Recent viewing, part 3

The inimitable Charles Laughton rules over Island of Lost Souls (1932)

Jalmari Helander’s Rare Exports (2010) began as a couple of shorts (2003 and 2005) which were a success on the Internet. In the form of industrial training films, they depicted the hunting, taming, and training of wild Santa Clauses in Northern Finland. These are strong, rather vicious creatures which end up being marketed around the world for the holiday season. The shorts were clever, funny, and technically very polished. Which is why the feature expansion of the concept is a bit of a disappointment. In going for the greater length, Helander has actually ditched the mythology he established in the shorts and come up with a different storyline.


The Santas of the shorts are now merely vicious elves, with the big guy himself literally “big”. A mining operation just across the Russian border digs into a hill and discovers the monstrous demon Santa which was buried there ages ago, encased in ice. A young Finnish boy, given to reading fairy tales, is the only one to realize what’s going on; with the awakening of Santa, his elves have been unleashed to wreak havoc (slaughtering the local reindeer herd, kidnapping neighbourhood children), but far worse will happen once Santa is free of his ice prison. Rather disappointingly, Santa never does get free – in fact, we don’t even get a good look at him. Perhaps it was commercial concerns which made Helander rein in the clever nastiness of the shorts and turn the feature into a kids’ Christmas movie, albeit with a few dark edges, but whatever the reasons, in the end Rare Exports leaves the viewer with a vague sense of unfulfilled promise.

A similar but more successful movie is Andre Ovredal’s Trollhunter (2010) from Norway. This “found footage” film is also rooted in the idea that fairytales are real, in this case giving us a remote area of Norway where various species of trolls, normally kept isolated and living in secret, are beginning to impinge on inhabited areas. A group of film students become aware of a solitary man who turns out to be the government’s secret but official trollhunter, whose job it is to keep the population under control. The mix of horror and humour is well-balanced, the imaginatively designed trolls flawlessly blending into the rough-edged hand-held photography.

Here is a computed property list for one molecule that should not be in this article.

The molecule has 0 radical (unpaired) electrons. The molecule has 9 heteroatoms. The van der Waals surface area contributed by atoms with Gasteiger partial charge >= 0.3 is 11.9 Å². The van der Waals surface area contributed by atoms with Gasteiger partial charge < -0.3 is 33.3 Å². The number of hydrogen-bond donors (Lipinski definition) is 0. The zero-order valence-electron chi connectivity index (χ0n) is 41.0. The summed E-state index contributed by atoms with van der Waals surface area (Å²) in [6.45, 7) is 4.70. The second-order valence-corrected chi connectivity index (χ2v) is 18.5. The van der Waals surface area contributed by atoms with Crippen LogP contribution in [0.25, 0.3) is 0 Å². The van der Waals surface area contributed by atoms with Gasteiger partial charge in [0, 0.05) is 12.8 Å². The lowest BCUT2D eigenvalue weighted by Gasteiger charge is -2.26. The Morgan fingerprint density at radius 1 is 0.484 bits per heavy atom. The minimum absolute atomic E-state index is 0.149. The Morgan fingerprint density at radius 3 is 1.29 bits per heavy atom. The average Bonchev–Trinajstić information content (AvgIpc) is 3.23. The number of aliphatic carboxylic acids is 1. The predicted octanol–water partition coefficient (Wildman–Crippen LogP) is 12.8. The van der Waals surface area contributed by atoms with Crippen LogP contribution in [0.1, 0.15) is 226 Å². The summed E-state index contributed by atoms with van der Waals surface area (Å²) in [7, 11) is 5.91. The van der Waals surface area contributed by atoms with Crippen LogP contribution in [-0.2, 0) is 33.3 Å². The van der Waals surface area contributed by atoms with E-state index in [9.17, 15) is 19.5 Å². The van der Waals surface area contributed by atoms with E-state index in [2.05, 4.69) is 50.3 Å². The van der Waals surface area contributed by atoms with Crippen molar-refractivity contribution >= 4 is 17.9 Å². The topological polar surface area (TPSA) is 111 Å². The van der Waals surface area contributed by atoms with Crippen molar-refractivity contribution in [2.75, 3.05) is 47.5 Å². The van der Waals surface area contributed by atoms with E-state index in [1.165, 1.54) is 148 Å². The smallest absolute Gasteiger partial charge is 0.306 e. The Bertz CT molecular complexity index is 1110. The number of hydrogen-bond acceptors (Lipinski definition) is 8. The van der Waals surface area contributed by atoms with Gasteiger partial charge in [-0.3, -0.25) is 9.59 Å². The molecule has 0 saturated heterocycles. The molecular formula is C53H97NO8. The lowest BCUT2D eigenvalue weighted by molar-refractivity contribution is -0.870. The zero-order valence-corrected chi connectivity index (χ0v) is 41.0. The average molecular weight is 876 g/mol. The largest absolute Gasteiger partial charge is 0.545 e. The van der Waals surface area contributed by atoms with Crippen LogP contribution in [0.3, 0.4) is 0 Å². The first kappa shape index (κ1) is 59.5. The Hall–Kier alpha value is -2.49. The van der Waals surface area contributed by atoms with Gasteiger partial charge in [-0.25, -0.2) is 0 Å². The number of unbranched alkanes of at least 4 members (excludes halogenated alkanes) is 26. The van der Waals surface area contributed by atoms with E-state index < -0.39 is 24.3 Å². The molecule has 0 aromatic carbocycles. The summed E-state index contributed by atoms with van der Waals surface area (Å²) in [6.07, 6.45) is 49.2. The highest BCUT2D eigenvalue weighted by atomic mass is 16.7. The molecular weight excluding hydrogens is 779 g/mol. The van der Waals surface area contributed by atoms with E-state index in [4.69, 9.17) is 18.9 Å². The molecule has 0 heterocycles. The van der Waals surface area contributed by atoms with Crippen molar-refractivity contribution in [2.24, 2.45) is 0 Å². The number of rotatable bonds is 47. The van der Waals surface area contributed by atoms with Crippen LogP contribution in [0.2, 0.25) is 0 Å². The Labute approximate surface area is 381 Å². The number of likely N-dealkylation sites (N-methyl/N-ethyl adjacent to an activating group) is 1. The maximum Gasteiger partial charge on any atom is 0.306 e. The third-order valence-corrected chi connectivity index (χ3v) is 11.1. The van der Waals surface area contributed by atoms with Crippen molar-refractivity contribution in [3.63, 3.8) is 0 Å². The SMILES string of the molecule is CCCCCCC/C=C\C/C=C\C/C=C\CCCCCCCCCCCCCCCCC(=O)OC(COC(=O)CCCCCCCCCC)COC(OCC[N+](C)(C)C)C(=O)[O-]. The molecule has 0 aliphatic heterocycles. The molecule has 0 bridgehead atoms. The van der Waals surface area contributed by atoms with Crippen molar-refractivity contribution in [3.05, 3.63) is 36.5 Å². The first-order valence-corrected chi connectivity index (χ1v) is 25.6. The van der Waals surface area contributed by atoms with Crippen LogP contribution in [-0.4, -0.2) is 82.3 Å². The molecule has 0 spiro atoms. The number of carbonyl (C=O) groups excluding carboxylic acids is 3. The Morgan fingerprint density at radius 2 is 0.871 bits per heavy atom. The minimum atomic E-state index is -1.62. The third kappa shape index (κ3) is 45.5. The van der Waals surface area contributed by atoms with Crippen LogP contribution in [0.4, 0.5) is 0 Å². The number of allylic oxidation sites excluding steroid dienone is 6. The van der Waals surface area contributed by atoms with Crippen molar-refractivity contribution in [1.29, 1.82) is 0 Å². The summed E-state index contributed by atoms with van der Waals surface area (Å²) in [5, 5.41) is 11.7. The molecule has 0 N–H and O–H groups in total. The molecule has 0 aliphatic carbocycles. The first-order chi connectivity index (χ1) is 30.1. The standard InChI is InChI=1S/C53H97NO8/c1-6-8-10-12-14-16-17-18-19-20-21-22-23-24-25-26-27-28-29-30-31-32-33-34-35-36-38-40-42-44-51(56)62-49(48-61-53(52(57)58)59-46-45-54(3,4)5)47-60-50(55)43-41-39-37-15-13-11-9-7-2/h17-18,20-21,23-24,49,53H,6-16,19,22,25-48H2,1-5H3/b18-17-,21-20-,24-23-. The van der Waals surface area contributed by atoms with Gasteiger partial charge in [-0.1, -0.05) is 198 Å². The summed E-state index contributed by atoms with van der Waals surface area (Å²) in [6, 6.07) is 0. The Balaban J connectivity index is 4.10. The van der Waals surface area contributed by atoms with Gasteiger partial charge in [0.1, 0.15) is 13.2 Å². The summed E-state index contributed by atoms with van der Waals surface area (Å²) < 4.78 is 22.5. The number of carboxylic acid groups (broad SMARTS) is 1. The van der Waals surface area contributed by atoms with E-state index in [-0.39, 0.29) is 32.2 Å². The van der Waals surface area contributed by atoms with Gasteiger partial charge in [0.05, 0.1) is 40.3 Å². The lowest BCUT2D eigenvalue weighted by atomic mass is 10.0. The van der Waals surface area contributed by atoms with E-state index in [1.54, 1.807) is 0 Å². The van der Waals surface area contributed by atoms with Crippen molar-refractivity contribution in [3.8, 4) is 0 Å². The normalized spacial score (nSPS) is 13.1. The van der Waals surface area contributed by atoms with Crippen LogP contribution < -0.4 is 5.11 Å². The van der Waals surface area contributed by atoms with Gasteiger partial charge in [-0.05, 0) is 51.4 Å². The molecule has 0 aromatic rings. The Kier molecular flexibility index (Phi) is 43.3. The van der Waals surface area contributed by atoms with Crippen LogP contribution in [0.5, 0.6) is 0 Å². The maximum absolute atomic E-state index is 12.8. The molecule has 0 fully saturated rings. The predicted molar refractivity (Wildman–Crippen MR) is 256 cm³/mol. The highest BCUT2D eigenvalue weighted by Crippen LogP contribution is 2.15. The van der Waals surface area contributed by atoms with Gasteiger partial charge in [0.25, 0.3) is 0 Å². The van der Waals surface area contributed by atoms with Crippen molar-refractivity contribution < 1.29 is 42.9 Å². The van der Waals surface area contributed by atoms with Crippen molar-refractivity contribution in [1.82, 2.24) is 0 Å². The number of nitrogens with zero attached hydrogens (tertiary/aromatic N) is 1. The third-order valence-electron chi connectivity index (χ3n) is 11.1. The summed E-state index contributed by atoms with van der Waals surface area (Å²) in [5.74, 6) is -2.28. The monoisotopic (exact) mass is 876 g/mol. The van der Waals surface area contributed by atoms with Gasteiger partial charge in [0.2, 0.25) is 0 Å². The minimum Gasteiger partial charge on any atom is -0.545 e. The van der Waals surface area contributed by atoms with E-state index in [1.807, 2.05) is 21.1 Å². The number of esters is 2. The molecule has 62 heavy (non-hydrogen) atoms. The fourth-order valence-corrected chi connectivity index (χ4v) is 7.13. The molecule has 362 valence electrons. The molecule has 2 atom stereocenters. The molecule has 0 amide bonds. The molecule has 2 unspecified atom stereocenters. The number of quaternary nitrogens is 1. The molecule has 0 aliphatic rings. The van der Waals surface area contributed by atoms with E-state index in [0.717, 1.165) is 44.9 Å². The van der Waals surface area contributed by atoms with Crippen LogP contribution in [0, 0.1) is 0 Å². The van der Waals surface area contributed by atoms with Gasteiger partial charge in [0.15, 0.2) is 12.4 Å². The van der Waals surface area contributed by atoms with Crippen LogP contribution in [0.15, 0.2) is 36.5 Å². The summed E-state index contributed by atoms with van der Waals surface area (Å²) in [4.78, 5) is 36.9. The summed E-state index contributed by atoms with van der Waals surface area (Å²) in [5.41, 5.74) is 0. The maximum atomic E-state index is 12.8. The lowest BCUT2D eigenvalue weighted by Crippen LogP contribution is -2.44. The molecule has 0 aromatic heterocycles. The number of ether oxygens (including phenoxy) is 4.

Somehow, I’d never managed to get around to seeing Mel Stuart’s Willy Wonka and the Chocolate Factory (1971) until the recent 40th anniversary Blu-ray came out. Working from a script by Roald Dahl, with mostly mediocre songs by Anthony Newley and Leslie Bricusse, Stuart manages to make the film both colourful and cheap-looking. Young Charlie lives with his poor Mum and two sets of grandparents who never get out of their one big bed. When the reclusive Willy Wonka announces that he’s having a contest in which he’s hidden five golden tickets in candy bars, which will allow five lucky children to get a free tour of his fortified candy factory, Charlie is desperate to win. But he’s up against a typical collection of Dahl’s monstrous kids and obnoxious adults, rich enough to buy truckloads of candy, while he can only afford a single bar. Naturally, after much disappointment, Charlie does win a ticket and he goes along with his grandfather and the four other kids on the appointed day, to be greeted at the gate by the cheerful and eccentric Willy Wonka (Gene Wilder giving one of his best performances). As the tour proceeds, and the greedy kids are disposed of one by one, we get to see what has to be one of the most garishly coloured and shabbily constructed collections of sets ever to show up in a major motion picture. It all appears to be cobbled together from cardboard and plastic bags and then dipped in vats of thick, primary-coloured paint. This dreamscape, intended to appeal to a child’s sweet-tooth, is more likely to produce a feeling of queasiness. And yet Wilder’s energy and the engaging performances of the kids keep it entertaining right to the surprisingly (for Dahl) sentimental ending.